24 Oct 2013, 5.30-7pm: Hermione Lee and Ray Monk (Southampton; author of Robert Oppenheimer: Inside the Centre) in conversation. Leonard Wolfson Auditorium, Wolfson College, Oxford.
29 Oct 2013, 5-7pm: ‘From Life-Writing to Death Notices: Obituary, Portraiture and Commemoration’. Seminar convened by Professor David Zeitlyn (Oxford), featuring Neil George (Producer of BBC Radio 4’s Last Word), Martin Rowson (cartoonist and writer), Laurence Goldman (editor of DNB), Shearer West (Professor of History of Art, Oxford), Harry de Quetteville (obituary editor, Daily Telegraph). Haldane Room, Wolfson College, Oxford. For more information, please contact firstname.lastname@example.org .
13 Nov 2013, 5.30-7pm: ‘War Veterans: Memory and Storytelling’. Seminar convened by Kate McLoughlin (Birkbeck) and Celeste-Marie Bernier (Nottingham). Leonard Wolfson Auditorium, Wolfson College, Oxford. For more information, please contact email@example.com.
19 Nov 2013, 5.30-7pm: lecture by David Amigoni (Keele): ‘Writing lives, inscribing familial distinction: inheritance, science and culture in life writings by the Darwins, the Huxleys, and the Batesons’. Leonard Wolfson Auditorium, Wolfson College, Oxford.
29 November 2013: ‘Intimate Archives: Photography and Life-Writing’: a one-day conference at Wolfson College, convened by Lee-Von Kim (Oxford) and Christine Fouirnaies (Oxford). For more information, please contact firstname.lastname@example.org
3 Dec 2013, 1-2pm: life-writing lunch with Marcus Ferrar. OCLW’s termly life-writing lunchtime seminar: Haldane Room, Wolfson College.
Academic Year 2012-2013
Tuesday 7 May, 5.30-7pm (Haldane Room): OCLW hosted a seminar on ‘Cognitive Archaeology: Life-Writing and Alzheimer’s’, with Dr Peter Garrard and Dr Samrah Ahmed. The earliest stages of cognitive decline dementia are difficult to pinpoint, yet early detection is of significant importance to understanding Alzheimer’s disease and initiating suitable treatment. A number of authors have used retrospective analysis to describe preclinical linguistic decline in written texts and spoken language samples. This talk reviewed the methods available for classifying and comparing such samples, and presented some analyses of historical texts derived from verbatim records of preclinical spoken activity, for example in the writings of celebrated English novelist and philosopher Iris Murdoch (1922e1999), who was diagnosed with Alzheimer’s disease in 1997.
Friday 3 May, 9.30am-5.30pm (Haldane Room): Workshop: ‘Narrating a Life: Memoir and Autobiography’. £80/£55.
This full-day immersion in the practice of memoir and autobiography took place in the beautiful surroundings of Wolfson College, Oxford, and was led by some of the leading practitioners in modern life-writing, including the poet, autobiographer and critic Carmen Bugan, OCLW’s director Hermione Lee, OCLW’s associate director Elleke Boehmer and OCLW’s research fellow Rachel Hewitt. Participants enjoyed talks and lectures by prestigious guest speakers, practical workshops and group activities, discussing their work with leading life-writers, and the opportunity to meet and befriend contemporaries who are working on the act of narrating their own lives, all in convivial surroundings.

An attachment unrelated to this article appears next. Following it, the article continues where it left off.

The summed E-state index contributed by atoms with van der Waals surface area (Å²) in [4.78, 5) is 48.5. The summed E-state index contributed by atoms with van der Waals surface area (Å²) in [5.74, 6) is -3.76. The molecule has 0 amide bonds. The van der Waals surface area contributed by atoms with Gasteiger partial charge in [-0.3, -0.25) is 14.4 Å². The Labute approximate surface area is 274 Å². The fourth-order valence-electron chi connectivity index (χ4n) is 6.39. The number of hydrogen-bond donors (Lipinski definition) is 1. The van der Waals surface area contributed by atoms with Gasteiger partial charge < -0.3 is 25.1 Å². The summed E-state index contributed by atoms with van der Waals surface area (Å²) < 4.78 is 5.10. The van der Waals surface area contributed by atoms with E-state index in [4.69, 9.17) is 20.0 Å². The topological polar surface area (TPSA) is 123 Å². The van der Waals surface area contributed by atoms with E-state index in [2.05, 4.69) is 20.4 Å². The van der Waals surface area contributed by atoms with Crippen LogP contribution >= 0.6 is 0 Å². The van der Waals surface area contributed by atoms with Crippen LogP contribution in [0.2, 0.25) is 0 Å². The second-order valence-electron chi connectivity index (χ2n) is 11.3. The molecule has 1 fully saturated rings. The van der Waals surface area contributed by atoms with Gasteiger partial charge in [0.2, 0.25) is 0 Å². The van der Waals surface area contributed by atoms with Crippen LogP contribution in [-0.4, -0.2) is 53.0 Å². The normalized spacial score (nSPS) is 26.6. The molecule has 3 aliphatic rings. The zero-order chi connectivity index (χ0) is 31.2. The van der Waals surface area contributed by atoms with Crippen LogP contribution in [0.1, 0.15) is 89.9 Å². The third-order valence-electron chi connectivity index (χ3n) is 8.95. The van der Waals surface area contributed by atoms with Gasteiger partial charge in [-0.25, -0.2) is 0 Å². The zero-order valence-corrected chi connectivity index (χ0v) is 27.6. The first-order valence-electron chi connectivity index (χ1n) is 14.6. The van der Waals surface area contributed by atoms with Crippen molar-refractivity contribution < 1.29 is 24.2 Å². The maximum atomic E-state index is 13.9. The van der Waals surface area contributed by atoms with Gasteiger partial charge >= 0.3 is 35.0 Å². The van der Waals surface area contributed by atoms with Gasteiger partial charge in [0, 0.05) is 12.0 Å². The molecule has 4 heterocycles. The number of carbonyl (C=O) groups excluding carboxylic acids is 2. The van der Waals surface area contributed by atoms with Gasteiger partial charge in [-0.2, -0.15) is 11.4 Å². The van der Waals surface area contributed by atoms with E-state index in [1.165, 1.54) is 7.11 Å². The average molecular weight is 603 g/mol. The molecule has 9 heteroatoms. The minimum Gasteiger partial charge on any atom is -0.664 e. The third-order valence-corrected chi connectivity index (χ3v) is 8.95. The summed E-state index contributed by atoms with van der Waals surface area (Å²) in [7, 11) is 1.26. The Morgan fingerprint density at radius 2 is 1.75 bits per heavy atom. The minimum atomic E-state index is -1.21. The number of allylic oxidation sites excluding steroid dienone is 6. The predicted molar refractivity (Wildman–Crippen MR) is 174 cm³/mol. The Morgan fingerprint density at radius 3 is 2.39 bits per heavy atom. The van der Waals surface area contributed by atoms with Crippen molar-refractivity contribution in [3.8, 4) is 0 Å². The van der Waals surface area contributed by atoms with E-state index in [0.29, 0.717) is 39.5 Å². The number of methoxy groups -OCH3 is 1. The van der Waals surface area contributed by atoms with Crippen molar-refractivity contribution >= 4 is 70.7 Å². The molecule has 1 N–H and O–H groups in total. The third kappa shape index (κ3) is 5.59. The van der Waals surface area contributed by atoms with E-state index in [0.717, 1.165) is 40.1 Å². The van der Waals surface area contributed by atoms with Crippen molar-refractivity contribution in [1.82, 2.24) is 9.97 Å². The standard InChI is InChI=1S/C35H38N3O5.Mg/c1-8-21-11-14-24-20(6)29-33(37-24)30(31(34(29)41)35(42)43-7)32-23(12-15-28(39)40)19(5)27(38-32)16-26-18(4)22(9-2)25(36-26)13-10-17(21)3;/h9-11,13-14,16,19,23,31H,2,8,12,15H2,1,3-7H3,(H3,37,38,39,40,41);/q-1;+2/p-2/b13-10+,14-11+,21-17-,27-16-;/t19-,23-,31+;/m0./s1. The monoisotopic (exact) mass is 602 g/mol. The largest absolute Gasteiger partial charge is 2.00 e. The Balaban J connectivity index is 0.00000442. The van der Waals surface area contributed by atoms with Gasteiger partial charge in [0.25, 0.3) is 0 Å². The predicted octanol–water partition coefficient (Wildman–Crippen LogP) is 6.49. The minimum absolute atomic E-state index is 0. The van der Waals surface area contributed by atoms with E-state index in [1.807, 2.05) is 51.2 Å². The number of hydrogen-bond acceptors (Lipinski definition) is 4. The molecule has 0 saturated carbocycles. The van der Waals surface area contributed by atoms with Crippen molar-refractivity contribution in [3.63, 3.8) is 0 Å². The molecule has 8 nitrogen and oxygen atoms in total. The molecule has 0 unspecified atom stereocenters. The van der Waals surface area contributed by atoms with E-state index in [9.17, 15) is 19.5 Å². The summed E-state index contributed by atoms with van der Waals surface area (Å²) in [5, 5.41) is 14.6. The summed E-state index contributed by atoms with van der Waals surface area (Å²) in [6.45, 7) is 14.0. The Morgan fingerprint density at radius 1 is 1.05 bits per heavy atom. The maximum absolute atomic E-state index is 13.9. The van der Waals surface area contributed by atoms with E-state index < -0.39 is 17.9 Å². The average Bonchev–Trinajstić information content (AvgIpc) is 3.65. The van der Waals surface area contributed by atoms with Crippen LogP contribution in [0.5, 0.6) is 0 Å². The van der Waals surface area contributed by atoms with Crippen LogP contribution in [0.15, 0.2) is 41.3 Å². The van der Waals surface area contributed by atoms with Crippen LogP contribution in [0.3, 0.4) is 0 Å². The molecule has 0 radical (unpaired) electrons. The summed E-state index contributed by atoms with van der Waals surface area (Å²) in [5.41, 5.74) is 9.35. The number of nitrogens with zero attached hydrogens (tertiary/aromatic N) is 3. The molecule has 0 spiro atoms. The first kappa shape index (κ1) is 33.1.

Monday 22 April 2013, 5.30-7pm (Haldane Room): OCLW hosted a seminar, ”Write me down, make me real’ – The modern state and how our lives are written.’ The seminar featured the following papers:
Eddy Higgs (Essex): ‘British state bureaucracy and the official biography of the citizen’
Jane Caplan (Bryn Mawr and Birkbeck): ‘”Our souls were in our names”. How the state rewrites identity.’
Gayle Lonergan (Oxford): ‘The census in Bulgaria: Official statistics as narratives of the state’
A report and podcast of the event will be posted shortly.
Saturday 9 March 2013 (Week 8): OCLW was excited to be organising a one-day symposium to mark the centenary of Leonard Woolf’s path-breaking novel, The Village in the Jungle. Please visit the symposium webpages for more information. Podcasts coming soon…
Tuesday 5 March 2013 (Week 8): This term’s Life-Writing Lunch seminar was given by Dr Selina Todd (St Hilda’s, Oxford), who delivered a talk entitled ‘The People: A Life History of the British Working Class’. In this presentation Selina discussed her experience of writing a history of the British working class in the 20th century through the use of personal testimonies. These include oral history interviews, archived social survey interviews and published and unpublished autobiographies. Class is both a personal identity and a political relationship in modern Britain, and writing about it in the way Selina choses to do has some benefits, but also some potential pitfalls, on which she reflected. In discussing this, she touched on the ways that both generation and gender shape life history narratives, and also about the ways that the stories she heard have contradicted some of the more politicised metanarratives of the 20th century current in politics today (primarily about the consequences of the 1944 Education Act). Selina also discussed the role of the researcher in such a project, both in crafting the stories themselves, and in her relationship with publishers – who often want more autobiographical writing than a historian is prepared to give….